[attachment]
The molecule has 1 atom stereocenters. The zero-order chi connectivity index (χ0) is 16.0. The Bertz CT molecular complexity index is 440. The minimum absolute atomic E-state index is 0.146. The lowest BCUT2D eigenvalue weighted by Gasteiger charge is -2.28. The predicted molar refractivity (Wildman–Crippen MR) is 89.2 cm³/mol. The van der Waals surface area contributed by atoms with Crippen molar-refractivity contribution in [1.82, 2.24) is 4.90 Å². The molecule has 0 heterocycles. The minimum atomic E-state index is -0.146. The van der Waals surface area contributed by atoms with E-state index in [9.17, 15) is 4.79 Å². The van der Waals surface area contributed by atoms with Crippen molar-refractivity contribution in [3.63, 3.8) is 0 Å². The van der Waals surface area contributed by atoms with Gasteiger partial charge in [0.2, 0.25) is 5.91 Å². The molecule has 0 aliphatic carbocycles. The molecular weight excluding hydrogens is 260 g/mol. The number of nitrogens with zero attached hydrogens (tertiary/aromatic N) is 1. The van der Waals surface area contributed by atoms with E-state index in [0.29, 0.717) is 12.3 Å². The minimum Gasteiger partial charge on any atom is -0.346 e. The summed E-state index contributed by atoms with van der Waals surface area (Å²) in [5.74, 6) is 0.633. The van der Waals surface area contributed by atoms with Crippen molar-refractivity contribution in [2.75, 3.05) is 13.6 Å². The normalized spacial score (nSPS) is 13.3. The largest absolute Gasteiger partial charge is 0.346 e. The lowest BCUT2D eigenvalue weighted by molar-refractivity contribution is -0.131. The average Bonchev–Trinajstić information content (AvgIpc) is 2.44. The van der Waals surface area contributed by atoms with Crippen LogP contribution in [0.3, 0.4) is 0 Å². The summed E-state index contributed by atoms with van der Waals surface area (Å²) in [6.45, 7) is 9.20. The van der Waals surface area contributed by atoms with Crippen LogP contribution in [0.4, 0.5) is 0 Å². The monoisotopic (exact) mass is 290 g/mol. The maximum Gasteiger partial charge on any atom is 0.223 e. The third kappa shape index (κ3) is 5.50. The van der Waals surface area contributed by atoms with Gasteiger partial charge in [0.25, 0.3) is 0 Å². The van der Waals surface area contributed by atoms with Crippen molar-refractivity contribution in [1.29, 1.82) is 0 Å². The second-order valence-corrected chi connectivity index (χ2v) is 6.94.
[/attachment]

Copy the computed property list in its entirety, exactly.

The molecule has 1 atom stereocenters. The zero-order chi connectivity index (χ0) is 16.0. The Bertz CT molecular complexity index is 440. The minimum absolute atomic E-state index is 0.146. The lowest BCUT2D eigenvalue weighted by Gasteiger charge is -2.28. The predicted molar refractivity (Wildman–Crippen MR) is 89.2 cm³/mol. The van der Waals surface area contributed by atoms with Crippen molar-refractivity contribution in [1.82, 2.24) is 4.90 Å². The molecule has 0 heterocycles. The minimum atomic E-state index is -0.146. The van der Waals surface area contributed by atoms with E-state index in [9.17, 15) is 4.79 Å². The van der Waals surface area contributed by atoms with Crippen molar-refractivity contribution in [3.63, 3.8) is 0 Å². The van der Waals surface area contributed by atoms with Gasteiger partial charge in [0.2, 0.25) is 5.91 Å². The molecule has 0 aliphatic carbocycles. The molecular weight excluding hydrogens is 260 g/mol. The number of nitrogens with zero attached hydrogens (tertiary/aromatic N) is 1. The van der Waals surface area contributed by atoms with E-state index in [0.29, 0.717) is 12.3 Å². The minimum Gasteiger partial charge on any atom is -0.346 e. The summed E-state index contributed by atoms with van der Waals surface area (Å²) in [5.74, 6) is 0.633. The van der Waals surface area contributed by atoms with Crippen molar-refractivity contribution in [2.75, 3.05) is 13.6 Å². The normalized spacial score (nSPS) is 13.3. The largest absolute Gasteiger partial charge is 0.346 e. The lowest BCUT2D eigenvalue weighted by molar-refractivity contribution is -0.131. The average Bonchev–Trinajstić information content (AvgIpc) is 2.44. The van der Waals surface area contributed by atoms with Crippen LogP contribution in [0.3, 0.4) is 0 Å². The summed E-state index contributed by atoms with van der Waals surface area (Å²) in [6.45, 7) is 9.20. The van der Waals surface area contributed by atoms with Crippen LogP contribution in [0.4, 0.5) is 0 Å². The monoisotopic (exact) mass is 290 g/mol. The maximum Gasteiger partial charge on any atom is 0.223 e. The third kappa shape index (κ3) is 5.50. The van der Waals surface area contributed by atoms with Gasteiger partial charge in [0.25, 0.3) is 0 Å². The van der Waals surface area contributed by atoms with Crippen molar-refractivity contribution in [1.29, 1.82) is 0 Å². The second-order valence-corrected chi connectivity index (χ2v) is 6.94.